Harry Belafonty, in his marvelous documentary of his civil rights activity "Sing your Song on HBO, said that the incarceration of blacks in this country is the last area of civil rights to be rectified. His point is that most of the inmates are black. The criticism is justified because blacks have fewer resources to fight for their rights and often succumb to a plea bargain foisted on them by a court appointed attorney who is trained to move cases rather than do justice to his constituents. As a result, the minority inmates who had few resources to fight for their rights to avoid imprisonment end up with fewer resources when their prison terms are over to effectively rehabilitate. On the racial equality level I can assure you that many white men deserve to be in prison but have not because of greater availability of resources. Consequently, the greatest presumption might be our denial in facing the civil rights issue in imprisonment.

Perhaps the budget cuts will aid minorities in lessening the prison population. It is a reality that cries to the heavens that we have less than 5% of the world's population but almost a quarter of the world's prisoners.  http://www.nytimes.com/2008/04/23/world/americas/23iht-23prison.12253738.html?pagewanted=all

Something is truly rotten in the land of the free.
 
Anonymous | 12/7/2011 - 4:06pm
Actually, you might be interested to know that Ed Dowling, a Jesuit, played an integral role in the formulation of the twelve steps of Alcoholics Anonymous. He and Bill Wilson collaborated on the steps. You might also be interested to know that a nun, whose name, I believe, was Sister Ignatia, also played a critical role in the first detox in New York. If you read the Big Book carefully, you will find that it is, in fact, replete w/ scriptural references.

Whoops, AK, Just saw your comment. You beat me to it. My favorite Ed Dowling quotation: "If I ever get to heaven, it will be from running away from hell".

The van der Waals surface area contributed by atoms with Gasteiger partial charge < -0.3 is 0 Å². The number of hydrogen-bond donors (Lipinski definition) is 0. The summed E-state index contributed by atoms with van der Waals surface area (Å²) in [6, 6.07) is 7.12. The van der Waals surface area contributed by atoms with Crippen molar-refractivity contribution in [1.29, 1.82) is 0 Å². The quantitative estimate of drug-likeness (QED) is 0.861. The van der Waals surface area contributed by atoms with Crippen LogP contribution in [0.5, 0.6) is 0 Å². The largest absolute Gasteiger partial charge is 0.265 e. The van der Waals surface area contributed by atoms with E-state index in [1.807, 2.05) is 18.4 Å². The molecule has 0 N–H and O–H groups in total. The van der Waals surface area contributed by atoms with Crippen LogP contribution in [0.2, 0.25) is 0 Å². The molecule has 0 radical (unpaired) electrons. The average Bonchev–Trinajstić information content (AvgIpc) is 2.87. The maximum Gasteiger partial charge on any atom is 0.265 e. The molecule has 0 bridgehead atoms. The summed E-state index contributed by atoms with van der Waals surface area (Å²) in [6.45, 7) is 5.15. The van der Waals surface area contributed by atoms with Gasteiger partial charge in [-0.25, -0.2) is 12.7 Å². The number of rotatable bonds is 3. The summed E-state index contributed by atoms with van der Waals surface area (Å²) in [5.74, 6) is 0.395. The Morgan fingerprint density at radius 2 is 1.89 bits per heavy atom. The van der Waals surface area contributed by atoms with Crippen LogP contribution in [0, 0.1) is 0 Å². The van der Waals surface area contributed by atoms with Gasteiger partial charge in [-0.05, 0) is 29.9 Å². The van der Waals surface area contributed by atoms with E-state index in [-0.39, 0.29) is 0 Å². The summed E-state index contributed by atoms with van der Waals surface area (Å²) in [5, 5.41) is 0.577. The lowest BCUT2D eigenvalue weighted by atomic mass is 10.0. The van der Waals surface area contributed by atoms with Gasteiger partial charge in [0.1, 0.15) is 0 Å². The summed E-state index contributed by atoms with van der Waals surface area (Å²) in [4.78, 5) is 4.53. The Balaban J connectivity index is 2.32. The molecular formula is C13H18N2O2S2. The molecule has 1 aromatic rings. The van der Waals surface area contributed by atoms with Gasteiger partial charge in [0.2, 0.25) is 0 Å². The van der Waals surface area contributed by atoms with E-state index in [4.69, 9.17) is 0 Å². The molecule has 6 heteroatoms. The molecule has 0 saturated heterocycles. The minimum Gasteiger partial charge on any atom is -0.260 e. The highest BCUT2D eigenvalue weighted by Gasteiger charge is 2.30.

NORMA NUNAG | 12/7/2011 - 3:32pm
I just love your ...."Why do I assume that inmates need these life lessons more than I do?....and the rest of the piece.  Very insightful of you.... thank you so much.....truly a great reminder for all of us,  that we do need some cleaning up and purifying of our intentions when helping others.  We seem to always imply that we are better, more caring and more generous than "those others", "poor things" we are trying to rehabilitate and help.  Yes, we all seem to be presumptuous. 
Adrienne Krock | 12/7/2011 - 3:00pm
(Ok, first off, I'm a BIG fan, Valerie. BIG time.) But... Fr. Tom Weston, SJ, gives a great talk about the founding of AA. The origins of AA began in St. Thomas Hospital in Akron, OH, where Dr. Bob worked with Sr. Ignatia of Sisters of Charity of St. Augustine, admitting patients. (Fr. Tom tells the story of the clergy who were some of the earliest Recovery patients there and how one Bishop was upset when Sr. Ignatia, following what would be the 2nd Tradition of AA, would not kiss his ring. The 2nd Tradition has been especially important to me in my personal story.) Religion and Spirituality are a very important part of my life but I do appreciate the wisdom and brilliance of the 12-Steps and Traditions.